Peacenik Paul

-By Thomas E. Brewton

Paul Krugman and his liberal conferees still yearn to play in the sand box with their toys.

In his October 29 column, New York Times columnist Paul Krugman expresses the implicit liberal-PC-multicultural paradigm that all cultures and all peoples are interchangeable. Moreover, that people everywhere have the same thought processes and values as those of liberal-progressives.

Liberals, and presumably everybody other than Republicans, are against war, ergo Islamic jihadists must be misunderstood people who mean us no harm. We have therefore only to be nice to them in UN negotiations to insure world harmony and peace. (see Liberals Still Can’t Connect the Dots)

Mr. Krugman writes:

In America’s darkest hour, Franklin Delano Roosevelt urged the nation not to succumb to “nameless, unreasoning, unjustified terror.” But that was then.

To put it kindly, Mr. Krugman is not always too careful about the accuracy of what he writes. His use of the quotation suggests that President Roosevelt was restraining hot-headed Americans who were imagining a war threat. The subject of the phrase was, in fact, the Great Depression.

The full quotation, from the President’s first inaugural speech in March, 1933, is: So first of all let me assert my firm belief that the only thing we have to fear. . .is fear itself. . . nameless, unreasoning, unjustified terror which paralyzes needed efforts to convert retreat into advance.

Note, first, that there was no threat of war at the time. Hitler became Germany’s Chancellor just three months before FDR’s speech. And note, second, that President Roosevelt was rallying the people to take action, urging them not to lie down and let history run over them, as peaceniks counsel us today.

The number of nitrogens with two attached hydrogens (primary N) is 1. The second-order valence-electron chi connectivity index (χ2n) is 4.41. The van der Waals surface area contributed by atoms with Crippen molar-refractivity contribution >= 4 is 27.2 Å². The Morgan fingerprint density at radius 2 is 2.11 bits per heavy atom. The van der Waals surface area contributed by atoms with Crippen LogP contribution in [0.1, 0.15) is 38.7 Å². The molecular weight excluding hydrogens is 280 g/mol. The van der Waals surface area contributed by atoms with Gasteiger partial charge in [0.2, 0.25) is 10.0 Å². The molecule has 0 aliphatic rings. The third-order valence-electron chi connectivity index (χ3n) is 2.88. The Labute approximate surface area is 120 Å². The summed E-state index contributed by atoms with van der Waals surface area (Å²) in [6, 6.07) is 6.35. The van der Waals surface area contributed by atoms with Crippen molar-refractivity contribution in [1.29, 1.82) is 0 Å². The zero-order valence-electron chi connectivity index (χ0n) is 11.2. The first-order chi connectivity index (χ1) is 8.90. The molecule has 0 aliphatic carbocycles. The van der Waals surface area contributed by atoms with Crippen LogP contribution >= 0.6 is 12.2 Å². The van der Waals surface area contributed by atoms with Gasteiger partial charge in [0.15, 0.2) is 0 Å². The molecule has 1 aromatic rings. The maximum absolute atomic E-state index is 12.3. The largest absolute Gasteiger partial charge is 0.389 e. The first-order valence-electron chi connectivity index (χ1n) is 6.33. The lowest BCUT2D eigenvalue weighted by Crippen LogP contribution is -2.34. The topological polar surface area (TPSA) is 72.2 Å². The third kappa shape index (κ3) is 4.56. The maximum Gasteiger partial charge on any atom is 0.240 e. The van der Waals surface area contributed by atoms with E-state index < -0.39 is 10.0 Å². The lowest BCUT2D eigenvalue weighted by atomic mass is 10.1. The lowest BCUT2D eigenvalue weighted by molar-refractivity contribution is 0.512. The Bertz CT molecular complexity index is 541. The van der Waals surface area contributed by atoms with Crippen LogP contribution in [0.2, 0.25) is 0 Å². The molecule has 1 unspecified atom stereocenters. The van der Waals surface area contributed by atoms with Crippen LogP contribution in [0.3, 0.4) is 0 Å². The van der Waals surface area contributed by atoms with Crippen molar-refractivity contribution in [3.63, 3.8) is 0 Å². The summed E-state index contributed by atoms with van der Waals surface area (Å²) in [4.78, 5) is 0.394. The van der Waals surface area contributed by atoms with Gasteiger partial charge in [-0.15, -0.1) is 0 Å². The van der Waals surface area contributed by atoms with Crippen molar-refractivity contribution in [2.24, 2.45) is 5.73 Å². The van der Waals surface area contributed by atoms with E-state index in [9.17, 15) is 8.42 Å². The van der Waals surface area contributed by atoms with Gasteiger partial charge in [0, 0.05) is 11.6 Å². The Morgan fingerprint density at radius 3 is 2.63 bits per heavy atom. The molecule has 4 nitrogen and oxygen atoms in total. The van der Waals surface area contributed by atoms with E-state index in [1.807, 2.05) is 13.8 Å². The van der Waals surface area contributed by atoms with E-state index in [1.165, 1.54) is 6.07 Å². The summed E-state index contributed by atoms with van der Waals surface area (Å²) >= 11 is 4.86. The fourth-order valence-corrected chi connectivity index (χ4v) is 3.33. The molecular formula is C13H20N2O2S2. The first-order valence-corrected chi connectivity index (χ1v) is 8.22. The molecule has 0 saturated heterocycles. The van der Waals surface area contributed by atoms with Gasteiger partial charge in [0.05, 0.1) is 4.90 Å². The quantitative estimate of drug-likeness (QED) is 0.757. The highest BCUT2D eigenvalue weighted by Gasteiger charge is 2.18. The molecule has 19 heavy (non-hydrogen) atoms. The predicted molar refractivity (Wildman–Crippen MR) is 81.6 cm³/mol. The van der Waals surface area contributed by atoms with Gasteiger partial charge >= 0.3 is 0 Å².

Parenthetically, the American people had good reason to fear Mr. Roosevelt’s New Deal, though they could not have known that at the time. Punitive regulation of business, quadrupled taxes, deliberate debasement of the dollar, and continual threats against businessmen paralyzed the economy. Unemployment never averaged less than three times today’s rate before the start of rearmament for World War II in 1940. In 1939, six years after the start of the New Deal, unemployment still averaged almost 17 percent, compared to around 4 percent today.

Mr. Krugman continues:

Today, many of the men who hope to be the next president — including all of the candidates with a significant chance of receiving the Republican nomination — have made unreasoning, unjustified terror the centerpiece of their campaigns…

Mr. Podhoretz [who is advising Rudy Giuliani], the editor of Commentary and a founding neoconservative, tells us that Iran is the “main center of the Islamofascist ideology against which we have been fighting since 9/11.”…

Do I have to point out that none of this makes a bit of sense?”

For one thing, there isn’t actually any such thing as Islamofascism — it’s not an ideology; it’s a figment of the neocon imagination…

If so, how do we account for the Muslim Middle East’s extensive relationship with, and emulation of, Fascist regimes in Germany and Italy during the 1930s and 1940s. Those were the experiences that shaped today’s Middle Eastern Muslim leaders’ views. (See Iranian Specifics)

Again, Mr. Krugman:

Beyond that, the claim that Iran is on the path to global domination is beyond ludicrous…

On display is more of his affection for hyperbolic misstatement.

Nobody asserts that Iran seeks global domination. It’s sufficiently worrisome that Iran’s president Ahmadinejad in 2005 declared that Israel should be “wiped off the map,” and that a single terrorist cell funded and protected by Iran has the potential to detonate a nuclear weapon in a crowded American city.

As I wrote in Pull Out of Iraq, Then What?, Iran doesn’t have to dominate the world militarily. Controlling the world’s access to Middle Eastern petroleum will suffice.

Let’s pray that military action against Iran will never be necessary. But let’s also pray that no American President adopts Mr. Krugman’s ostrich posture.

Thomas E. Brewton is a staff writer for the New Media Alliance, Inc. The New Media Alliance is a non-profit (501c3) national coalition of writers, journalists and grass-roots media outlets.

His weblog is THE VIEW FROM 1776

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